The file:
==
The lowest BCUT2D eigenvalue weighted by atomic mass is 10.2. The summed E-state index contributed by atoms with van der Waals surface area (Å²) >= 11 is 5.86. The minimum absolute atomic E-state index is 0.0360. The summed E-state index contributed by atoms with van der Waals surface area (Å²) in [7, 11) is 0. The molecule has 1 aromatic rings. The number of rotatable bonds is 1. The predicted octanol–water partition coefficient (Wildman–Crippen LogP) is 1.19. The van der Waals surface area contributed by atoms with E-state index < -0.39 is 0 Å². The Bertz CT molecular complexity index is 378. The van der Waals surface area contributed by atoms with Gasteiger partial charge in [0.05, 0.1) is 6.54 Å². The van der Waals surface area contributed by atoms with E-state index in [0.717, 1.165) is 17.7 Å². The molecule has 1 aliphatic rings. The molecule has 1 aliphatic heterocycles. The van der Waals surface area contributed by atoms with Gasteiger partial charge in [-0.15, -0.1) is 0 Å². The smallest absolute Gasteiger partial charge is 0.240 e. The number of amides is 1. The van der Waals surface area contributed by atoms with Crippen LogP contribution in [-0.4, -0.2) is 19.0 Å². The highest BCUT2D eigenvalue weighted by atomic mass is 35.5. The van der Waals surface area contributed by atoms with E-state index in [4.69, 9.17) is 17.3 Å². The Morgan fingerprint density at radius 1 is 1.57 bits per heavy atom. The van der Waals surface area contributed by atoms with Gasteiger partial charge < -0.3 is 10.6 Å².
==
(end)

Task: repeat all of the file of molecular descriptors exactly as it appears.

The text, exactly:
The lowest BCUT2D eigenvalue weighted by atomic mass is 10.2. The summed E-state index contributed by atoms with van der Waals surface area (Å²) >= 11 is 5.86. The minimum absolute atomic E-state index is 0.0360. The summed E-state index contributed by atoms with van der Waals surface area (Å²) in [7, 11) is 0. The molecule has 1 aromatic rings. The number of rotatable bonds is 1. The predicted octanol–water partition coefficient (Wildman–Crippen LogP) is 1.19. The van der Waals surface area contributed by atoms with E-state index < -0.39 is 0 Å². The Bertz CT molecular complexity index is 378. The van der Waals surface area contributed by atoms with Gasteiger partial charge in [0.05, 0.1) is 6.54 Å². The van der Waals surface area contributed by atoms with E-state index in [0.717, 1.165) is 17.7 Å². The molecule has 1 aliphatic rings. The molecule has 1 aliphatic heterocycles. The van der Waals surface area contributed by atoms with Gasteiger partial charge in [-0.15, -0.1) is 0 Å². The smallest absolute Gasteiger partial charge is 0.240 e. The number of amides is 1. The van der Waals surface area contributed by atoms with Crippen LogP contribution in [-0.4, -0.2) is 19.0 Å². The highest BCUT2D eigenvalue weighted by atomic mass is 35.5. The van der Waals surface area contributed by atoms with E-state index in [4.69, 9.17) is 17.3 Å². The Morgan fingerprint density at radius 1 is 1.57 bits per heavy atom. The van der Waals surface area contributed by atoms with Gasteiger partial charge < -0.3 is 10.6 Å².